In the US, there are two major methods for gaining recognition as a trauma center: verification by the American College of Surgeons (ACS), and designation by a state or county authority. ACS verification is fairly rigorous and standardized, and is applied uniformly across the US. State or county designation is not nearly as uniform, with significant variability in the application of criteria, frequency of site visits, and quality of reviewers. A few states allow dual site visits which result in both ACS verification and state designation, but in general the processes are different.
A recent paper from the University of Pittsburgh sought to quantify some of these differences by using mortality as a barometer of trauma center quality and hence, verification/designation quality. It analyzed information from the 2007-2008 dataset of the National Trauma Data Bank. It specifically compared outcomes from ACS Level I and II centers to state designated centers that applied for but did not obtain ACS verification. Robust statistical models were used to address the usual shortcomings of using large datasets. Observed vs expected mortality was calculated using standard methodology. Here are the key results:
- Over 900,000 records were analyzed (!) from a mix of academic, community, large, and small hospitals. Most (92%) were nonprofits.
- There was no difference in survival outliers (either unexpected saves or unexpected deaths) in Level I ACS vs state trauma centers.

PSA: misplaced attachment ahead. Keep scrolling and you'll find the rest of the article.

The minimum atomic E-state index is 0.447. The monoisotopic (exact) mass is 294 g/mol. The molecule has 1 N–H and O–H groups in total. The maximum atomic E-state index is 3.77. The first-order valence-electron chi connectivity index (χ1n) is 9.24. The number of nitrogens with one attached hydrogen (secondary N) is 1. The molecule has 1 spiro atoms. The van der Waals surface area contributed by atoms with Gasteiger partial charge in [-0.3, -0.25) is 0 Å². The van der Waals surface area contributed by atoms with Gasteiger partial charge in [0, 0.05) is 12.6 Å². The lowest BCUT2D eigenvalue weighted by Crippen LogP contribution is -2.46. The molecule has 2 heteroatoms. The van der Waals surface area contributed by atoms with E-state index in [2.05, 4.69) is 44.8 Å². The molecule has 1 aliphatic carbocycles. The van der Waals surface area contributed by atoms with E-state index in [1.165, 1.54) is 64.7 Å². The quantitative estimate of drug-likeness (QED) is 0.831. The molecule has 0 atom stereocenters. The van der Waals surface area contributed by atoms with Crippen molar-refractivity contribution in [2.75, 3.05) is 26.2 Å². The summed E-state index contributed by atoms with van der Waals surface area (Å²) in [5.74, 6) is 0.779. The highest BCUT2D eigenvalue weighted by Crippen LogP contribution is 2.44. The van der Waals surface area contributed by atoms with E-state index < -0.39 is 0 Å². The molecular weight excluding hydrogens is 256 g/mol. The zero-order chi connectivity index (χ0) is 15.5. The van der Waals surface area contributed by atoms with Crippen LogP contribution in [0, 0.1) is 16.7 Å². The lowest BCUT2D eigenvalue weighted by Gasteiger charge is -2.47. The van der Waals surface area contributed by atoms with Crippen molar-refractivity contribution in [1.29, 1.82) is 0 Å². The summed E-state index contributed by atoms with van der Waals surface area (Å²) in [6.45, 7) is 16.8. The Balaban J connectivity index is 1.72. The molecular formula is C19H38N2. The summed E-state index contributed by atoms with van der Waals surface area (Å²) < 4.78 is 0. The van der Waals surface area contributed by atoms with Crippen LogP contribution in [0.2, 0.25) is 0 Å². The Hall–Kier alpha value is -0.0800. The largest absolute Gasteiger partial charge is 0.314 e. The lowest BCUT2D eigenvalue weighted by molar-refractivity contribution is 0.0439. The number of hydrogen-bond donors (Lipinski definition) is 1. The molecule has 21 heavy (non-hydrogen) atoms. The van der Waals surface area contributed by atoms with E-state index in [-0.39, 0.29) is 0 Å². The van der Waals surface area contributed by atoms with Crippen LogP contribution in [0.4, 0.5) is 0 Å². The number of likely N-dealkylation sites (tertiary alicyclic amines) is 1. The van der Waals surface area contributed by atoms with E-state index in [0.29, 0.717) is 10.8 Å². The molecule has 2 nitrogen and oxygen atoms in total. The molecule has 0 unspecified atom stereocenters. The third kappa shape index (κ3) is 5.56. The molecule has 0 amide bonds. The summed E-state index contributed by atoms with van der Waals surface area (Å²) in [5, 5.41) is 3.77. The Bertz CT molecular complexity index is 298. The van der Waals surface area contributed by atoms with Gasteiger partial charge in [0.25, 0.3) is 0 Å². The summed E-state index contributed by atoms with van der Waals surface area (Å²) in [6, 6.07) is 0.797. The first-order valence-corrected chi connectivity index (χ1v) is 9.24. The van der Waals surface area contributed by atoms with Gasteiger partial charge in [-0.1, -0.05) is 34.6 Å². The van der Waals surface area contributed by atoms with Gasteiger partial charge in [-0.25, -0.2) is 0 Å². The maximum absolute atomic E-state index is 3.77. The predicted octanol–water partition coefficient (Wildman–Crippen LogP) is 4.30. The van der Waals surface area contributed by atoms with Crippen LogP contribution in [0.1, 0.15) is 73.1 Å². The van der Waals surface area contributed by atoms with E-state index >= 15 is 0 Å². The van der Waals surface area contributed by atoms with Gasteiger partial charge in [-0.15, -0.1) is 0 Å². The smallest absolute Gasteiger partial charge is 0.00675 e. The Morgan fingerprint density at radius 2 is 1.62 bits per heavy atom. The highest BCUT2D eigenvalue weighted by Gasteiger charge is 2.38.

- A significantly higher number of unexpected mortalities occurred in state designated Level II centers compared to ACS Level IIs. There was no difference in unexpected saves.
- ACS verification was an independent predictor of survival at Level II centers
The equivalence in survival at Level I centers is likely due to the application of rigorous designation criteria by states for these flagship centers. Additionally, they usually attract personnel who are keenly interested in and dedicated to trauma care. Many state Level II centers have more variability in terms of commitment and resources. The surgeons may not be able to commit as much of their time to trauma care as at Level I centers. Other key resources may not be as readily available.
Bottom line: This study matches with my observations of both ACS and state trauma centers. Level I criteria are fairly rigorous for both, but there is much more variability in Level II criteria. Unfortunately, this study suggests that this situation is not good for our patients. It is not enough for states to just adopt ACS criteria into their own designation programs. Regular, standardized and rigorous reviews are important to ensuring quality.
Reference: American College of Surgeons trauma center verification versus state designation: Are Level II centers slipping through the cracks? J Trauma 75(1):44-49, 2013.